The official language of the Netherlands is Dutch, spoken by almost everyone in the country. Dutch is also spoken in Flanders and Suriname. It is a West Germanic/Franconian language that originated in the Middle Ages and was standardized in the 16th century. While most people in the Netherlands speak Dutch, there are also recognized provincial languages and regional dialects spoken in various parts of Holland.
There is a tradition of learning foreign languages in the Netherlands: about 89% of the total population have good knowledge of English, 70% of German, 29% of French and 5% of Spanish. Frisian is the official language in the province of Friesland. Frisian is spoken by approximately 453,000 people. Several dialects of Dutch Low Saxon are spoken in much of the north eastern part of the country and are recognised as regional languages according to the European Charter for Regional or Minority Languages. Low Saxon is spoken by roughly1,798,000 people.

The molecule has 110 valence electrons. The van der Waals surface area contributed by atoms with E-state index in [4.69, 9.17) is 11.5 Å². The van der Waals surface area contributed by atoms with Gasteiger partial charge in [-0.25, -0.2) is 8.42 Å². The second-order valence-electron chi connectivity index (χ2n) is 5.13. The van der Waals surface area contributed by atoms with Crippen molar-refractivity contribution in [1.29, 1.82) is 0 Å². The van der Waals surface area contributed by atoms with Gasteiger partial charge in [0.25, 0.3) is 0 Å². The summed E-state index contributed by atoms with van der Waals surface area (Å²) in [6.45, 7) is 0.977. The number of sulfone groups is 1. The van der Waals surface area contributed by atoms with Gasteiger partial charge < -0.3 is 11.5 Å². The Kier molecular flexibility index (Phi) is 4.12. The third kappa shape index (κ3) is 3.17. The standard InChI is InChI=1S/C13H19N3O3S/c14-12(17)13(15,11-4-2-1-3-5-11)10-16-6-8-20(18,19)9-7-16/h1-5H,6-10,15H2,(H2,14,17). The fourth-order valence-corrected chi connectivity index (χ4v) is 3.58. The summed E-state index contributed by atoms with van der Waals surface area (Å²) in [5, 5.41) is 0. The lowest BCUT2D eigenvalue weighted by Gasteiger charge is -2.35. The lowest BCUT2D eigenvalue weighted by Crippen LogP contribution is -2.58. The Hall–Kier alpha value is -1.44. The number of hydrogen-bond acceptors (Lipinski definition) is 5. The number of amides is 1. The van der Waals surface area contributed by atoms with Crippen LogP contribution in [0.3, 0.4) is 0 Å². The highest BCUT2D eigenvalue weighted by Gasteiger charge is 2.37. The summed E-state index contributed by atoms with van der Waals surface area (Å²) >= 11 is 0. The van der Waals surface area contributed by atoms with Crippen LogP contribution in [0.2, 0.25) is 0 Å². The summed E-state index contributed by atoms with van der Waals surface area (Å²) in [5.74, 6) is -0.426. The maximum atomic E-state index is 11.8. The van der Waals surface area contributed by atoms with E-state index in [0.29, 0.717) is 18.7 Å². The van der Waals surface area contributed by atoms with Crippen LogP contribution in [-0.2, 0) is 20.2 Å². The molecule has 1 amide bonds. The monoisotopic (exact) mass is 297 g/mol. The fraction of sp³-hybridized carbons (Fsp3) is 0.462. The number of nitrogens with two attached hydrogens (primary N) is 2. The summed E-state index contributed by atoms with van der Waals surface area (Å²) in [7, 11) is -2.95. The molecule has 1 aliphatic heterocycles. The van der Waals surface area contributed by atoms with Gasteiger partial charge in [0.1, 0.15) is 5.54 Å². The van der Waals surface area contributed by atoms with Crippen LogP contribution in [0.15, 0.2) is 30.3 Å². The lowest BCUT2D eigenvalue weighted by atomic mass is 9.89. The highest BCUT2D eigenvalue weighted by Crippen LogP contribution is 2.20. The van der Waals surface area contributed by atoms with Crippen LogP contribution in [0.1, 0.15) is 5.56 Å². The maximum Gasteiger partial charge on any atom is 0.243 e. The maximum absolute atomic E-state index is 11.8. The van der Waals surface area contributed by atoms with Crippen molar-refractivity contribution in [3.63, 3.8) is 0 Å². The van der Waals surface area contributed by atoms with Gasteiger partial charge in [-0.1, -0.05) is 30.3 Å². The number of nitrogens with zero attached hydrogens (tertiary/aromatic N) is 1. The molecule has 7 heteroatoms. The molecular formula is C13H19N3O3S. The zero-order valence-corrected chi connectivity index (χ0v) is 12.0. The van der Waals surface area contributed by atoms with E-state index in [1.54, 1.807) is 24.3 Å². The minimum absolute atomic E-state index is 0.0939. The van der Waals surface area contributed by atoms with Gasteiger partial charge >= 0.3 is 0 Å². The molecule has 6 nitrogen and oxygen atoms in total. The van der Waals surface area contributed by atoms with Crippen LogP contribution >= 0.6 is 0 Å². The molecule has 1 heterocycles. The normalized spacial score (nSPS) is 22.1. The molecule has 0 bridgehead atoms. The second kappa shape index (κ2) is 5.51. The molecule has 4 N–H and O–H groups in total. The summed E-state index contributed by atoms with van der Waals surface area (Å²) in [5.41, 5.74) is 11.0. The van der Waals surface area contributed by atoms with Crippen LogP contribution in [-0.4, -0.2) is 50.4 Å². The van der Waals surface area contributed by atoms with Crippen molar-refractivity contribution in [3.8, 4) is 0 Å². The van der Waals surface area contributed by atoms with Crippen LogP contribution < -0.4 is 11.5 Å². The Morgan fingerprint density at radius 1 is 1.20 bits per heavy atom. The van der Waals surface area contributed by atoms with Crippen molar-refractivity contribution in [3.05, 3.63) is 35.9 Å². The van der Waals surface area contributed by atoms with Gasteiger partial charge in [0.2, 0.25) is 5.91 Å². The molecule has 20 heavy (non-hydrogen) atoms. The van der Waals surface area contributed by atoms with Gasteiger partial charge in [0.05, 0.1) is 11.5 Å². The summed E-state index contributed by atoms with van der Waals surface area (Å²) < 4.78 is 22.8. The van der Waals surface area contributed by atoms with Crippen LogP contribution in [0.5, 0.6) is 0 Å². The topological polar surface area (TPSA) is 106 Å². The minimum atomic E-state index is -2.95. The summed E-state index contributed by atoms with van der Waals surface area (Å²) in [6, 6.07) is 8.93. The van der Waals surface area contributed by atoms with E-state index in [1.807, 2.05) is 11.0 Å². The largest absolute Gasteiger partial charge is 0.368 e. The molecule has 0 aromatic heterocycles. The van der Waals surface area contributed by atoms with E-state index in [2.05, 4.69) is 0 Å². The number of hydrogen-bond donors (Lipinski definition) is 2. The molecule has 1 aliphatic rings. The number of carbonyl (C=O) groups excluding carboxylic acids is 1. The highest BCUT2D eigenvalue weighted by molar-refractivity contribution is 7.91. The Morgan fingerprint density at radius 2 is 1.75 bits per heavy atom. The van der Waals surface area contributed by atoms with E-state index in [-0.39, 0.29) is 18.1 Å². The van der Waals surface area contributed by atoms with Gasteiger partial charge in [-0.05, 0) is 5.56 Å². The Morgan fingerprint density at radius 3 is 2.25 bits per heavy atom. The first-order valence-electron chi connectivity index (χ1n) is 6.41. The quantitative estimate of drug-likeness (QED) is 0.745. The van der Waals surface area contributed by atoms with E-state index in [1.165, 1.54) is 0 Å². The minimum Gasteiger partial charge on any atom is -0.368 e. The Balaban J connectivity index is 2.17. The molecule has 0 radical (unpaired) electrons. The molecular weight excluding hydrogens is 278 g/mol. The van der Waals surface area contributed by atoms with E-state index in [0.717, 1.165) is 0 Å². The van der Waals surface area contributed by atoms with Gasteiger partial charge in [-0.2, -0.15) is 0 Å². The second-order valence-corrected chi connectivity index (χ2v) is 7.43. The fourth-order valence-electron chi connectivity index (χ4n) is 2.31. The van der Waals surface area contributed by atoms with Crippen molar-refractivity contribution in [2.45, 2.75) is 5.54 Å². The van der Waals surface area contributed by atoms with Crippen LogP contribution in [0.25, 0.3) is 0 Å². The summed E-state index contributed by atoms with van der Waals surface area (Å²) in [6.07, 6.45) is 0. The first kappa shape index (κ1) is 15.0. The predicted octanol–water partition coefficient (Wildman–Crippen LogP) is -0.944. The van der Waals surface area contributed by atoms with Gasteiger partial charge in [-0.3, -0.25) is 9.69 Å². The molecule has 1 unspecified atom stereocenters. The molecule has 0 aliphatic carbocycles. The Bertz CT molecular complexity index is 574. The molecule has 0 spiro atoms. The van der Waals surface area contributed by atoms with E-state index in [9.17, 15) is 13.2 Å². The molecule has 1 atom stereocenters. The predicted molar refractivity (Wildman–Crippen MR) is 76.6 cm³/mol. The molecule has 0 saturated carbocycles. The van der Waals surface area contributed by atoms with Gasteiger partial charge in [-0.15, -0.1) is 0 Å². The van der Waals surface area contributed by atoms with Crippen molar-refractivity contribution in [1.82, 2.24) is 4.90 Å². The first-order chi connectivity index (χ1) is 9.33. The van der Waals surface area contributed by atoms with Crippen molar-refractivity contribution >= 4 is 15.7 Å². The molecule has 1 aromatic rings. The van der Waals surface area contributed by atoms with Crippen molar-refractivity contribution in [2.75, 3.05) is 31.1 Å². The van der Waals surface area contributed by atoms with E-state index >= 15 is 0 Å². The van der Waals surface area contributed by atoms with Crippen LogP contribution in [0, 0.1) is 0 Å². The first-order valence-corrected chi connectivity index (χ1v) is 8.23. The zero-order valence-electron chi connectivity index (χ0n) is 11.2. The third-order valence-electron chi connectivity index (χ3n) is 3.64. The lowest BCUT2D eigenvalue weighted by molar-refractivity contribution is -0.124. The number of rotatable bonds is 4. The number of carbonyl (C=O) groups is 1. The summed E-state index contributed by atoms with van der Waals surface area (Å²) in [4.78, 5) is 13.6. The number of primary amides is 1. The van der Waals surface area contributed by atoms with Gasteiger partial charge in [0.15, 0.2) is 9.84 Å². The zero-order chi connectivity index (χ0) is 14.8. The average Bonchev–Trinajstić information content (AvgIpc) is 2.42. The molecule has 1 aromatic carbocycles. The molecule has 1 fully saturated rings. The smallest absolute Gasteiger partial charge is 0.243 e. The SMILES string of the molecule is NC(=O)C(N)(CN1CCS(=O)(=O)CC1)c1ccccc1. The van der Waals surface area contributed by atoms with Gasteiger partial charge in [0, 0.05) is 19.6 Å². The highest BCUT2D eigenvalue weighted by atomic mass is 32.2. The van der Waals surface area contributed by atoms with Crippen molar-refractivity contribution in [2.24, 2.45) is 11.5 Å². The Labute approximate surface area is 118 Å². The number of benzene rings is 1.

Another Low Franconian dialect bearing the status of regional language is Limburgish, which is spoken in the south-eastern province of Limburg. Limburgish is spoken by roughly 825,000 speakers. Papiamento is an official language in the special municipality of Bonaire. English is an official language in the special municipalities of Bonaire, Saba and Sint Eustatius and it is widely spoken on Saba and Sint Eustatius.